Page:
Pandit Jasraj: Classical music’s greatest voice falls silent!

Pandit Jasraj Ji , the classical vocalist, who infused life into the most complex ragas and held audiences spellbound with his craft, died of cardiac arrest in New Jersey, in America, on Monday.  It was only last year in September that the International Astronomical Union named a minor planet after Jasraj, an honour that was previously only reserved for classical greats like Amadeus Mozart, Ludwig van Beethoven, Luciano Pavarotti -- and then Pandit Jasraj.
The music legend, who celebrated his 90th birthday in January this year, also had a great love for ghazals and once wistfully quoted the popular Ghalib ghazal, “Hazaaron khwahishen aisi ki har khwahish pe dam nikale” to describe all the things left undone in his life.
Born on January 28, 1930, in Haryana’s Hisar district, Pandit Jasraj was initiated into classical music by his father, Pandit Motiram, and honed his craft under the guidance of his elder brother Pandit Maniram. He belonged to the league of great vocalists such as Bade Gulam Ali Khan, M S Subbulakshmi and Bhimsen Joshi. Jasraj Ji made classical music accessible to all with his soulful renditions of ‘khayal’ mixed with ‘thumri’.
He loved listening to music from every part of the world and was someone who could appreciate the Beatles and Mehdi Hassan as much as he did Bhimsen Joshi. He married great director V Shantaram’s daughter Madhura also sang in the movies. His first song was in 1966 with the bhajan “Vandana Karo” in raga Ahir Bhairav for his father-in-law V Shantaram’s “Ladki Sahyadri Ki”. The bhajan was composed by Vasant Desai. He is credited with creating new ragas such as ‘abiri todi’ and ‘patdeepki’ besides introducing a new style of ‘jugalbandi’, the ‘Jasrangi’.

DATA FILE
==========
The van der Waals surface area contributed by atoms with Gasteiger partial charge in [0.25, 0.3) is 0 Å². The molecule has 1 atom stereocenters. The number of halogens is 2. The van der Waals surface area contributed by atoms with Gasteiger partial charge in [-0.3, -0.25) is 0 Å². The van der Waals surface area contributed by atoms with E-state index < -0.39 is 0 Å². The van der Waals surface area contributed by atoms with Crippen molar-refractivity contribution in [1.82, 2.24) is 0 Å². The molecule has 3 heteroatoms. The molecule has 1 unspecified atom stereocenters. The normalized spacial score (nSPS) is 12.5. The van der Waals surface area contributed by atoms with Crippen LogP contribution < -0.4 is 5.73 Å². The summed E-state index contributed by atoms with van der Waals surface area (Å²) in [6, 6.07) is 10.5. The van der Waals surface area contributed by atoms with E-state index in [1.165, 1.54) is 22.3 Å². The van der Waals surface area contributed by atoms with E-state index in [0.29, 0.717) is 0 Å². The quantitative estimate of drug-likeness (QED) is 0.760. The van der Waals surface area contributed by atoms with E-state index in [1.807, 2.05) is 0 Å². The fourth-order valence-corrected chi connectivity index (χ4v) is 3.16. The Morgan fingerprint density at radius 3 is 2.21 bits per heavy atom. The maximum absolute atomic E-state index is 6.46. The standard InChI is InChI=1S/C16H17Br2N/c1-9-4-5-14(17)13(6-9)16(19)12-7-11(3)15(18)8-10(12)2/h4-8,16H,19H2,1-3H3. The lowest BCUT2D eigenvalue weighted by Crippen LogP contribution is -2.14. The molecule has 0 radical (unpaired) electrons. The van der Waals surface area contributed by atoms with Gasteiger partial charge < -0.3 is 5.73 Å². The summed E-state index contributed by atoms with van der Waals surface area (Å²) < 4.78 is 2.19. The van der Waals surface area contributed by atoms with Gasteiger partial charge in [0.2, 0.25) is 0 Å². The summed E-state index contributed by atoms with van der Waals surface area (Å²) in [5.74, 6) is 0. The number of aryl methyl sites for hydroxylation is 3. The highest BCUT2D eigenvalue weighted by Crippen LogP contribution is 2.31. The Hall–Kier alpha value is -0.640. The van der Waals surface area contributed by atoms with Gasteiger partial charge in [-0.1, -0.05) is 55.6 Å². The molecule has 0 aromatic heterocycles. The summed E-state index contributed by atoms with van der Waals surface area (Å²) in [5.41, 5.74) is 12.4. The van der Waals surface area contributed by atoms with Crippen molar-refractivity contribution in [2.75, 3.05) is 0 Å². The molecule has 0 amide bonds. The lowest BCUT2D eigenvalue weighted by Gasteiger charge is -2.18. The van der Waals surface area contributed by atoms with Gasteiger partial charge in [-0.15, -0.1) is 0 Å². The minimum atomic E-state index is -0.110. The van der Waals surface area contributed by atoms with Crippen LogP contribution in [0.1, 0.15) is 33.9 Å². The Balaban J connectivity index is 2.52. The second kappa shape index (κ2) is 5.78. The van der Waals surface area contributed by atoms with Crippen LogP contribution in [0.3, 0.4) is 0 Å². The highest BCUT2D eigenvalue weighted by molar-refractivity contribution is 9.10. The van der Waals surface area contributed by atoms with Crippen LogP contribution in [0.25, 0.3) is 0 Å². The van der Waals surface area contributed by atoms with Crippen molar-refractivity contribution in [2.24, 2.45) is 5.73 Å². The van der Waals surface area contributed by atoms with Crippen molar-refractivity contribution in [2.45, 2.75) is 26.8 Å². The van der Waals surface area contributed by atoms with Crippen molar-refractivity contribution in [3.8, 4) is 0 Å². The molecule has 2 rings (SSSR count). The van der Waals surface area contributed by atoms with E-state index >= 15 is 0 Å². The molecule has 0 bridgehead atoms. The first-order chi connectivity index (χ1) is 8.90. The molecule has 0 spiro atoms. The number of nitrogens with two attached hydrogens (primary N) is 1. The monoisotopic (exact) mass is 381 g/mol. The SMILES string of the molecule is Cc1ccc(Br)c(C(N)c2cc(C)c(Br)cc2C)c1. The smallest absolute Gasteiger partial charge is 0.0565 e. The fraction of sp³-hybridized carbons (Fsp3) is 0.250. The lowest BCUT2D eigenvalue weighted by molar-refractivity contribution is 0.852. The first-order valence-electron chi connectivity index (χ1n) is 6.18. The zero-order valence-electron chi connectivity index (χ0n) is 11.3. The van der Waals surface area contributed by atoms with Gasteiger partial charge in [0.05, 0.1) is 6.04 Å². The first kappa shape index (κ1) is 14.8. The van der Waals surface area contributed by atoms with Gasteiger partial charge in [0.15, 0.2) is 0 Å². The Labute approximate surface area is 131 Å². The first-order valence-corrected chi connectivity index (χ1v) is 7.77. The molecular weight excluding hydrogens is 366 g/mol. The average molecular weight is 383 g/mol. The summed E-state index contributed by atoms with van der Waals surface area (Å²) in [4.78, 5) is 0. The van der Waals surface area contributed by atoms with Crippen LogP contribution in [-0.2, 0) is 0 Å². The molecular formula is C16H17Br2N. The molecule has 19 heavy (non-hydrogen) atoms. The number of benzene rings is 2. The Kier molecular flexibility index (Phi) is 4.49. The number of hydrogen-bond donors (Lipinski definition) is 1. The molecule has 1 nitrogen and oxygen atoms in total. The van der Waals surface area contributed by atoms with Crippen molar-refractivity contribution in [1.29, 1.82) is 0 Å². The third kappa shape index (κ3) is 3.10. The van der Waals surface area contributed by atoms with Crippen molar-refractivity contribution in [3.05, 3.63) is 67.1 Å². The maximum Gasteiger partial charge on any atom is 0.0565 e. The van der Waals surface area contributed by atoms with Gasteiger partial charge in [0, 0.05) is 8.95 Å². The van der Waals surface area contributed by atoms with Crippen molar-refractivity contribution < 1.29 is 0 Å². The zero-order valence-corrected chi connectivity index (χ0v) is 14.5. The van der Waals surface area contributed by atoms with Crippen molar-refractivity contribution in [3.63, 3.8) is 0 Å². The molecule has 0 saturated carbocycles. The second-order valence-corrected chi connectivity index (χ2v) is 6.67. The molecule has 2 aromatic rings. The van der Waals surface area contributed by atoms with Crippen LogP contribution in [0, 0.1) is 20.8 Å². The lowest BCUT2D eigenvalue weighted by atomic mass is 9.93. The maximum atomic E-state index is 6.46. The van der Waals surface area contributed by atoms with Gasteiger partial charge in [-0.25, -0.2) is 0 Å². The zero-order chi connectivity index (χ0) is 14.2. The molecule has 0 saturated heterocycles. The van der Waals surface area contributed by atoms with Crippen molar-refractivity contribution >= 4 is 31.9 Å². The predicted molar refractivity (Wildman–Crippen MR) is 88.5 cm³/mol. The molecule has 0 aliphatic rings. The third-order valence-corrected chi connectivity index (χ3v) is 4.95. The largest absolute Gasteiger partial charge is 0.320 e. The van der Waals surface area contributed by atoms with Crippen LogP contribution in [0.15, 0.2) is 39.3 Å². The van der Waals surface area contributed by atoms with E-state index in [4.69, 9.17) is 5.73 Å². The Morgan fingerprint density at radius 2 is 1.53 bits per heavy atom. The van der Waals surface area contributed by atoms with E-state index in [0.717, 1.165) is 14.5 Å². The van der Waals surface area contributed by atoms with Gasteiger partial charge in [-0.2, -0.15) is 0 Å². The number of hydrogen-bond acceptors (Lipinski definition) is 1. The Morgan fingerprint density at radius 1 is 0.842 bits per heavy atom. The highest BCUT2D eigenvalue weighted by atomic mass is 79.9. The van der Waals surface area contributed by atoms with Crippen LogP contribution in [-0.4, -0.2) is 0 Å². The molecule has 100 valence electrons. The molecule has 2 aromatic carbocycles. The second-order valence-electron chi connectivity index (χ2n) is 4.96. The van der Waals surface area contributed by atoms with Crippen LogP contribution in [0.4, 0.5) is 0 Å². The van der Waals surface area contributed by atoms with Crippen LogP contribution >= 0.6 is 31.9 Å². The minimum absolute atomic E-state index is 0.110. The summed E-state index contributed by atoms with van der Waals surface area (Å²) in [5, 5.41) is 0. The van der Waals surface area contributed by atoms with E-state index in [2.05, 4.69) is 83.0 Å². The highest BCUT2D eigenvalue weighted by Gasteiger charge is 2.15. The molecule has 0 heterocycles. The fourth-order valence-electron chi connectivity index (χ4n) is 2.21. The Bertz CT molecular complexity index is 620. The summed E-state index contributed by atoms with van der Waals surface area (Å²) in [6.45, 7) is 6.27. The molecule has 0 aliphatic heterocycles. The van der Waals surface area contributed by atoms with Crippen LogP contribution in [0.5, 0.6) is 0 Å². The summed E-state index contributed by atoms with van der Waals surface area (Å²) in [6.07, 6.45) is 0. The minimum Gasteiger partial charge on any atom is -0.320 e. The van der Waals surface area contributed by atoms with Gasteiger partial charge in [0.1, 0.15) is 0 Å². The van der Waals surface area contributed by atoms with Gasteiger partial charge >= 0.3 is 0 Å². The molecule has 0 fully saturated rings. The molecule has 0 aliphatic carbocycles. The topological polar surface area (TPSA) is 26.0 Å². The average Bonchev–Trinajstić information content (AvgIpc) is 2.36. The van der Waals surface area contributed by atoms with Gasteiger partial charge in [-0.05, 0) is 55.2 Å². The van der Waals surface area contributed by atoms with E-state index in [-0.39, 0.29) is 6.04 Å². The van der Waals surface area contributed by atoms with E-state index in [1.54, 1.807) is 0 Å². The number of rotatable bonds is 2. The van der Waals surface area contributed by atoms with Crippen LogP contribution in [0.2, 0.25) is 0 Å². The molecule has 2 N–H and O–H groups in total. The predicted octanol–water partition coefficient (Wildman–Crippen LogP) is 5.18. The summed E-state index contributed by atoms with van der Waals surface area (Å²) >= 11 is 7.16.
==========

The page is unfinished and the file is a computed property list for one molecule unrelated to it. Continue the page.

Awarded the Padma Vibhushan, the Padma Bhushan and the Padma Shri, Pandit Jasraj also popularised semi-classical music like ‘haveli sangeet’ and reached out to devotees with his ‘bhajans’, a particular favourite for his fans being “Om Namo Bhagavate Vasudevay” and “Govind Damodar…” in praise of Lord Krishna. He will live on – in his endless recordings and also in the many students he mentored.
 

- Prabhakar Purandare

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